Improvements On The Way For Turkey Mountain

Thursday, May 8th 2008, 5:52 pm
By: News On 6

Tulsa's River Parks Authority has got big plans for one its most popular parks.  On Thursday, it unveiled plans to spruce up Turkey Mountain.  The News On 6's Jeffrey Smith River Parks says Turkey Mountain is fast becoming one of the most popular parks in Tulsa.

Now, the George Kaiser Foundation has donated $1 million to make it even better.  The Tulsa River Parks Authority says the money will go a long way to preserve the area.

"The parking lot here is completely full of cars. Lot of mountain bikers. Lot of hikers.  There are scout groups out here. We just want to make more amenities to attract people out here," said River Parks Director Matt Meyer.

The park has more than 300 acres of trails.

 "To get away from the urban area and to come up to a heavily wooded trail area, that is just a pure gem for Tulsa," said Tonja Pitzer with Tulsa River Parks Authority.

Tonja Pitzer says they've received a million dollar donation to update the park.  They'll be building a pavilion, several artificial climbing boulders for children and they'll make some trail enhancements.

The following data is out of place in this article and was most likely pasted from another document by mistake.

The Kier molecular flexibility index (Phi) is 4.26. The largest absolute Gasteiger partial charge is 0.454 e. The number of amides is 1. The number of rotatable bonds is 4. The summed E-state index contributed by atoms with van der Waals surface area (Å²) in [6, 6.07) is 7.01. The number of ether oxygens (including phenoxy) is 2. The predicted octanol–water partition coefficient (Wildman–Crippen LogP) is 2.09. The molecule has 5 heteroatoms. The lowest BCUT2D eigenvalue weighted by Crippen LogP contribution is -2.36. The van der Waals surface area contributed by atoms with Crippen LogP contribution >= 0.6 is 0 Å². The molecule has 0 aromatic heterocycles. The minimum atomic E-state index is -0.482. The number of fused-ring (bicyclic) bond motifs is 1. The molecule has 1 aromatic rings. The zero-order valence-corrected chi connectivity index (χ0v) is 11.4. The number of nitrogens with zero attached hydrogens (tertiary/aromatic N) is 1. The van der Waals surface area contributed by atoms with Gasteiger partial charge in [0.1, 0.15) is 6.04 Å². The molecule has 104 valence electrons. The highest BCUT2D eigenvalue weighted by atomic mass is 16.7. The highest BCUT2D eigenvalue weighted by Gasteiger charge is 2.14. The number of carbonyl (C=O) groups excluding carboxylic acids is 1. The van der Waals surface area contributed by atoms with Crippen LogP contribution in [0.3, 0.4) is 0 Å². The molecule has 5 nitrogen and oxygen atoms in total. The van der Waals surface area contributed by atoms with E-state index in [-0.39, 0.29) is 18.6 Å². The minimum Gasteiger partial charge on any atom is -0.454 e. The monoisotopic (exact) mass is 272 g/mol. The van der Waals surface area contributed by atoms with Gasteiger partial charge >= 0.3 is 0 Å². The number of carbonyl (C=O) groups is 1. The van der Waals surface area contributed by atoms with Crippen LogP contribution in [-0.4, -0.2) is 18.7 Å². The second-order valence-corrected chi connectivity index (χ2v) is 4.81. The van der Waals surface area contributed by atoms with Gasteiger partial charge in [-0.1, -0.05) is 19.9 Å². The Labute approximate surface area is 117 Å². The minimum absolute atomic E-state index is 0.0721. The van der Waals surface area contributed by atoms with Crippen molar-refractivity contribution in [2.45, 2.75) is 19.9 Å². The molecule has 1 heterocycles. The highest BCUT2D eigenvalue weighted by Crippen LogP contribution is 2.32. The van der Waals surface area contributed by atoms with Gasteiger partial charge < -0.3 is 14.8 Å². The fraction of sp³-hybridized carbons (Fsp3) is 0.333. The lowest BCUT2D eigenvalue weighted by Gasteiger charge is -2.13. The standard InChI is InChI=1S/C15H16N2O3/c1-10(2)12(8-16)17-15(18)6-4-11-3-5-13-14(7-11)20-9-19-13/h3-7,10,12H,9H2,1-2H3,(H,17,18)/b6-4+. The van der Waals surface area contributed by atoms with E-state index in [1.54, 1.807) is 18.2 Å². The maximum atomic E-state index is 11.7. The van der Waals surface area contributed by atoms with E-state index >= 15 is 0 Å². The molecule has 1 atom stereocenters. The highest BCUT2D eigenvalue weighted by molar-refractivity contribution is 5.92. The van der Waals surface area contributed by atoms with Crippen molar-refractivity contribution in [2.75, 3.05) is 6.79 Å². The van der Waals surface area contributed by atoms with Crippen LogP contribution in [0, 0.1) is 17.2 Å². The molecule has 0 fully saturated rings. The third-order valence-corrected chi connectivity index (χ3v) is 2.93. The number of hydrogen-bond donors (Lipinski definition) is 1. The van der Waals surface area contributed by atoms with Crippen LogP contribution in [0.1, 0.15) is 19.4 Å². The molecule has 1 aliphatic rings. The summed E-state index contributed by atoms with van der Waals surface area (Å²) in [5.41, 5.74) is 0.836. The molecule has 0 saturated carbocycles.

"What we'll do is go in and define some of the key trails so that families can get out there and do a nice planned hike or a mountain bike ride," said Tonja Pitzer.

Turkey Mountain in years past has had a reputation for being a hangout for sexual activity and illegal drug use.  But, the new focus is on family-friendly fun and to that end, River Parks says part of the donation money will be used to double the size of the parking lot from 40 spaces to more than 80.

"Any type of enhancement we can add, such as additional parking, shelters, and improved trails, that just increases the number of people that feel safe coming up to Turkey Mountain," said Tonja Pitzer.

Pitzer says the money's in place and they'll hire a contractor and begin construction early this summer.

Turkey Mountain has some trails that go on uninterrupted for about 15 miles.  Pitzer says it's important to keep those trails clean and well-marked. And, she says best of all, the project won't cost taxpayers a cent.